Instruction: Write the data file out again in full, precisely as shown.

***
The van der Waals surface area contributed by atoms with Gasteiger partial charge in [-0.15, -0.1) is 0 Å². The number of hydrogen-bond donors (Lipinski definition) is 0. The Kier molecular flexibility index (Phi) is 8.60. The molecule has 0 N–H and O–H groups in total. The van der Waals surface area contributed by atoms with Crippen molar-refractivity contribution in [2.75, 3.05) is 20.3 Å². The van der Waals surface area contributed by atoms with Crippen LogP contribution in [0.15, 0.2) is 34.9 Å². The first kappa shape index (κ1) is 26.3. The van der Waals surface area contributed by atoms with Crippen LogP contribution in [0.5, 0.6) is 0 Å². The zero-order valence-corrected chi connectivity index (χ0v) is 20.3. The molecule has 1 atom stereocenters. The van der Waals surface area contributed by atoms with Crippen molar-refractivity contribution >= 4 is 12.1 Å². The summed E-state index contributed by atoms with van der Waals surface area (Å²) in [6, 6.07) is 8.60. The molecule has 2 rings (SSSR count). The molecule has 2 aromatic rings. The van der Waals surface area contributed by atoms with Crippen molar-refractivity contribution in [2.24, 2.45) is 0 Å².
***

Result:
The van der Waals surface area contributed by atoms with Gasteiger partial charge in [-0.15, -0.1) is 0 Å². The number of hydrogen-bond donors (Lipinski definition) is 0. The Kier molecular flexibility index (Phi) is 8.60. The molecule has 0 N–H and O–H groups in total. The van der Waals surface area contributed by atoms with Crippen molar-refractivity contribution in [2.75, 3.05) is 20.3 Å². The van der Waals surface area contributed by atoms with Crippen LogP contribution in [0.15, 0.2) is 34.9 Å². The first kappa shape index (κ1) is 26.3. The van der Waals surface area contributed by atoms with Crippen LogP contribution in [0.5, 0.6) is 0 Å². The zero-order valence-corrected chi connectivity index (χ0v) is 20.3. The molecule has 1 atom stereocenters. The van der Waals surface area contributed by atoms with Crippen molar-refractivity contribution >= 4 is 12.1 Å². The summed E-state index contributed by atoms with van der Waals surface area (Å²) in [6, 6.07) is 8.60. The molecule has 2 rings (SSSR count). The molecule has 2 aromatic rings. The van der Waals surface area contributed by atoms with Crippen molar-refractivity contribution in [2.24, 2.45) is 0 Å².